Scientist have found that our sun is a second generation star. Sometime around five billion years ago, give or take a few hundred million years, one or more nearby stars went bang, and the massive explosion is believed to have triggered the process that began the formation of the sun and and our solar system. As it was forming, the sun absorbed some of the material from the supernova. The sun contains a lot of heavy elements for a star of its size, and that's the only place they could have originated. The "leftover" material from the sun's formation, which became the Earth and the other planets, absorbed some of this material as well, which is why heavy elements are relatively common.

But here's something you probably didn't know. Early in its life, the Earth was in molten state. Most of the gold, and the other heavy elements, would have sunk to the core. But we find quite a bit of gold in the Earth's crust. How did it get there? Well, it's believed that about four billion years ago, as the Earth was cooling and the crust was forming, it was suddenly hit by large numbers of huge asteroids, in something called "the late heavy bombardment" event. The gold we find near the surface today is believed to have come from these asteroids. So the gold in the ring you're wearing might have been born in the heart of a star that doesn't exist any more, and brought here by an asteroid.
8. If you were looking for some gold in your home, where would you be most likely to find some?

Answer: Your cell phone

According to a 2011 study by the U.S. Geological Survey, the typical cell phone contains 0.034 grams of gold. If the price of gold is at $1200 an ounce, that works out to be about $1.30 worth of gold. Your computer and television set contain gold as well; almost all electronic equipment does.

Although both silver and copper are better conductors of electricity than gold, gold's ability to resist corrosion makes it a vital element in many electronic components, especially switches and connectors, which are often heavily gold plated. About 10% - 12% of all gold mined is used in the electronics industry.
9. Many heavy metals, such as lead and plutonium, are highly toxic to humans. Is swallowing metallic gold dangerous?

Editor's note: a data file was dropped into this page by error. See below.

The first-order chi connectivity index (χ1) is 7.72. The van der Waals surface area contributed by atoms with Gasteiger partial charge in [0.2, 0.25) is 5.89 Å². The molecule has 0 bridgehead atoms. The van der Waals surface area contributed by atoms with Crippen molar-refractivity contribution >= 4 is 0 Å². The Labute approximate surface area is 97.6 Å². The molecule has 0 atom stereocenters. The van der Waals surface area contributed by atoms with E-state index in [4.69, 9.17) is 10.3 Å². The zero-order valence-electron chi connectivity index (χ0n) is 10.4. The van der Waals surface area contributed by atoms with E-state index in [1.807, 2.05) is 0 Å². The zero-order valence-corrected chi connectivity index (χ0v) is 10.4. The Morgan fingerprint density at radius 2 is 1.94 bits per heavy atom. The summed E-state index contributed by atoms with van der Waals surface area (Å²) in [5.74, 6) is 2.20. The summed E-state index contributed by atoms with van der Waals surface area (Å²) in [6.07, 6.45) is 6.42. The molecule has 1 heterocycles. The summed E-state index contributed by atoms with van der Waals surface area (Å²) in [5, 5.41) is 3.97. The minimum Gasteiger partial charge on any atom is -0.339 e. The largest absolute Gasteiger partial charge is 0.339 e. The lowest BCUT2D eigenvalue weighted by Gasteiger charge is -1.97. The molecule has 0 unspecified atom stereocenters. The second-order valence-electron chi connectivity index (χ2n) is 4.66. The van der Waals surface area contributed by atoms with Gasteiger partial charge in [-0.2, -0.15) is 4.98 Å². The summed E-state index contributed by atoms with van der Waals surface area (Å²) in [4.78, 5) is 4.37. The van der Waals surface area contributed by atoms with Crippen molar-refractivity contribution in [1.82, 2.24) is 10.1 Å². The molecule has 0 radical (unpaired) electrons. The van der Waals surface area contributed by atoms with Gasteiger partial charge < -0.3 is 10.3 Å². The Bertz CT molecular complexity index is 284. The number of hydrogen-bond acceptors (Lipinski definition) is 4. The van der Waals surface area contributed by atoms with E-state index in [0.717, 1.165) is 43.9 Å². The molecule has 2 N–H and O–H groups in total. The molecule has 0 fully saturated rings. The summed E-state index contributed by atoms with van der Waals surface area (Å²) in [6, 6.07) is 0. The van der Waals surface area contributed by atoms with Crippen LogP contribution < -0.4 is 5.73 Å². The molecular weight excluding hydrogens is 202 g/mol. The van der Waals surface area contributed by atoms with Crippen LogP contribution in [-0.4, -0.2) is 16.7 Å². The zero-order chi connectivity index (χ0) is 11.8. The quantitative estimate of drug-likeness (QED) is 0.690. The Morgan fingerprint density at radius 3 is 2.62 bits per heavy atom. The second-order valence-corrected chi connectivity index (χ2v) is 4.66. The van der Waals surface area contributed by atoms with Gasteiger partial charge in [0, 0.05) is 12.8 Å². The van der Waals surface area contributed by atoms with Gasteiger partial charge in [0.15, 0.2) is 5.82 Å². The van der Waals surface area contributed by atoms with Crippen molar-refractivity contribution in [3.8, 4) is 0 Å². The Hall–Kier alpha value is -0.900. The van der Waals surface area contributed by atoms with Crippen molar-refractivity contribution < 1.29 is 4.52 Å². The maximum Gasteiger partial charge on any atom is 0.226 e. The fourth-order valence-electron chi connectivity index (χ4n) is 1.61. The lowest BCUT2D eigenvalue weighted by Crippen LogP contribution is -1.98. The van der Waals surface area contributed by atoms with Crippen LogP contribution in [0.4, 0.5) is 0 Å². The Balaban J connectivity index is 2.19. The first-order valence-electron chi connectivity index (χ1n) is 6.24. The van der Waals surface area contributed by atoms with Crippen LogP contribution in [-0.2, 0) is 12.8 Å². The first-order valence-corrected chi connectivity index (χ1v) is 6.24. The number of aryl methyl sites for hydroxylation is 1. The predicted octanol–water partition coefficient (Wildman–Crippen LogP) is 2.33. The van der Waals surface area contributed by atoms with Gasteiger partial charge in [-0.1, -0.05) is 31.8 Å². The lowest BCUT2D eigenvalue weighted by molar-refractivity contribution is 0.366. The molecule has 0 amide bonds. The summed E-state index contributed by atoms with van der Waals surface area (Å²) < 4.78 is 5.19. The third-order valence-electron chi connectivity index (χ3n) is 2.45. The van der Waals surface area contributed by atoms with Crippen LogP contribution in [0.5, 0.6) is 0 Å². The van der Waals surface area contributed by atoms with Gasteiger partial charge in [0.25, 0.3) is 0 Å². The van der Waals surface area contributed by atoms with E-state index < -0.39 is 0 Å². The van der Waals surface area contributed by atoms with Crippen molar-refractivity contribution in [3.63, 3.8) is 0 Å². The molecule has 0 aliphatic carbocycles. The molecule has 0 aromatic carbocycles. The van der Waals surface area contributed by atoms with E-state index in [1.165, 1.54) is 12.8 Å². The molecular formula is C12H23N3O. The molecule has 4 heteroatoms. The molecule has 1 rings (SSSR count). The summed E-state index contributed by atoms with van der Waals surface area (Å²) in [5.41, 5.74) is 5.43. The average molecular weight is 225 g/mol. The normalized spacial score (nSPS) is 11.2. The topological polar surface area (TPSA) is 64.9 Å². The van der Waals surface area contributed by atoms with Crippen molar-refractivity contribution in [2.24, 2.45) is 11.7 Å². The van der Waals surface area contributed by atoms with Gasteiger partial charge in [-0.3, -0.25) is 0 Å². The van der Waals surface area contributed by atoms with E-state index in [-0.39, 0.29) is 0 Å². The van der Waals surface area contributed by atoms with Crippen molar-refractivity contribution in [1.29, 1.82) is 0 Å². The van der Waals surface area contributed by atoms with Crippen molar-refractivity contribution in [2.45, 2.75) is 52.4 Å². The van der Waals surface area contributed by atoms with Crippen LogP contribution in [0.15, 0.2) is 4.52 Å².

Answer: No

You can pretty much eat all the gold you want, as long as it's metallic gold. Gold doesn't react with the hydrochloric acid in your stomach, and isn't absorbed by the body. That's why you'll see gold flakes floating around in some liqueurs, like Goldschläger, a type of schnapps.

It's harmless. Some high-end restaurants create desserts wrapped in gold leaf, and charge very high prices for the privilege of eating a few pennies' worth of gold. A one liter bottle of Goldschläger contains 13 mg of gold.

The gold's appeal is entirely cosmetic; metallic gold has no taste or smell. A word of warning: while metallic gold is harmless, some gold compounds are toxic!
10. In 2013, which country was the world's largest producer of gold?

Answer: China

For a long time, South Africa was the world's largest producer of gold, but by 2013 it had fallen to fifth place. In 2013 the world's largest producer of gold was China, followed by Australia, the United States, and Russia. China is also the world's largest consumer of gold. About 2,800 metric tonnes of gold were mined worldwide in 2013. Consumption of gold was about 3,865 metric tonnes.

Although demand usually exceeds production, there are large stores of gold in the form of coins, jewelry, and bars. If the price of gold rises sufficiently, these will come on the market, and there is little chance the world will run out of gold any time soon.
Source: Author daver852

This quiz was reviewed by FunTrivia editor rossian before going online.